Tuesday, October 30, 2012

Not so random thoughts of the day


Via Shane Atwell:

Check out this approx. 4-1/2 minute video on Chicago residents fed up with the Great Society welfare machine of Democrat pols, unions and failed liberal policies.

Community resident Paul McKinley says, “Everything in Chicago is controlled by the Democratic party. Everything in my community is controlled by Black Democrats. There is no Tea Party in my community. There is no Republicans. So they can’t blame the Tea Party.” Later, he says, “I tell you that the liberal agenda is not the black agenda, it is not the family agenda, and it is not the American agenda.”

This video and what these folks were saying reminded us of our experiences in the black community here in San Diego.

Our job on the waterfront has afforded us the opportunity to play in shipyard leagues over the years. In our first season, many, many moons ago, we played on a team of all white staff engineers in a predominately black and latino league. We did alright and held our own with ourselves and our boy, "Tommy Gun" leading the way (everyone hated playing us because "those white boys be shootin' that ball!"). We didn't get the team back together the following year, so we were, more or less, recruited to play on one of the other teams the following year.

From then on, we were pretty much the only white player on whatever team we happened to be playing on. It was an eye-opening experience, though, for reasons you may not have expected.

At least once or twice a year, our team would get together to cook out, most of the time at Mission Bay where we would pot-luck it. Perhaps some of whatever grilling prowess we possess stemmed from the fact that we did not want to get embarrassed in front our brothers when it came to grillin'.

We're getting to the point, trust us: the conversations we had were fascinating. Amid all the ribbing and smack-talk, there would be openings of somewhat serious discussion about our families and where we came from and how we were reared. Mild competition arose over who had it tougher as a kid. We mostly listened as who wants to hear about growing up in North Orange County whose family's idea of austerity was focusing on school, church, youth sports and Dad's Sunday evening home-cooked dinner extravaganzas at the expense of dining out, vacations to Hawai'i or trips to Disneyland, though that may have won the Riehm family some medals for our particular demographic there in Placentia because it seemed all our neighbors were having all that fun.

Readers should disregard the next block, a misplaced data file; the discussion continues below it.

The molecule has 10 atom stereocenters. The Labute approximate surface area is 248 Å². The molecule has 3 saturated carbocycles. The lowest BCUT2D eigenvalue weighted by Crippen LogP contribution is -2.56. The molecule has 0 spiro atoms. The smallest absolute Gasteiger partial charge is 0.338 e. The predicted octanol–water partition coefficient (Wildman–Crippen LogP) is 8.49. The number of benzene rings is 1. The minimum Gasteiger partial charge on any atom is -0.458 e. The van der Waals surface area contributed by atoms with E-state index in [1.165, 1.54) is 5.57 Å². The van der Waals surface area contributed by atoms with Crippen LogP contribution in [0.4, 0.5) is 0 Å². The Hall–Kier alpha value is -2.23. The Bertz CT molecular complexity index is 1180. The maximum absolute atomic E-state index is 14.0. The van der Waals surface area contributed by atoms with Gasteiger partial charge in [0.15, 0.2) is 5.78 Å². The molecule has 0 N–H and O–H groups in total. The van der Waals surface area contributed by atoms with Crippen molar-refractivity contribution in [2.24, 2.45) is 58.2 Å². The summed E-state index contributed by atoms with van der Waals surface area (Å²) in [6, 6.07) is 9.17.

Shorter: if you had a transcript of those conversations and cleaned up the language, you'd've sworn it was a bunch of cranky old white men talking about who had it worse. These were not the conversations envisioned by rich white liberals rather, without the political rhetoric, they were conversations about family, commitment, fishing, of course, and "doing the right thing". Mind you, these guys weren't angels but, they knew. They knew. Amid their own self-inflicted wounds of perhaps fathering children out of wedlock and other indiscretions, these guys all knew what was expected of them as grown men and none of it ever involved getting help from some other entity. Though, perhaps, their actions did not always reflect it, they were grown-ass men and knew they had to produce... for their children, for their family and for their bosses at the yard

We think the word has been trivialized and cartoon-ized but we believe there is a simple honor in machismo. There is a singularity and dignity in that word that says, "No, I got this. Thanks for the offer but this one is mine".

All the above, of course, is at odds with the modern statist welfare complex which has succeeded in infantilizing and apologizing for two, maybe three now, generations of black males. My friends, my teammates are fighting against a near-irreversible tide of culture that is stacked against establishing functioning nuclear families, functioning schools and functioning communities.

If we were, say, a 70 year-old black male living in inner-city Chicago, we'd probably be in a blind rage at this point knowing that the welfare state of LBJ's Great Society, for whatever good it had intended, had transformed into a a self-sustaining monetary black hole that, in reality, preyed upon and thus profited from the misery of the very people it had set out to help.


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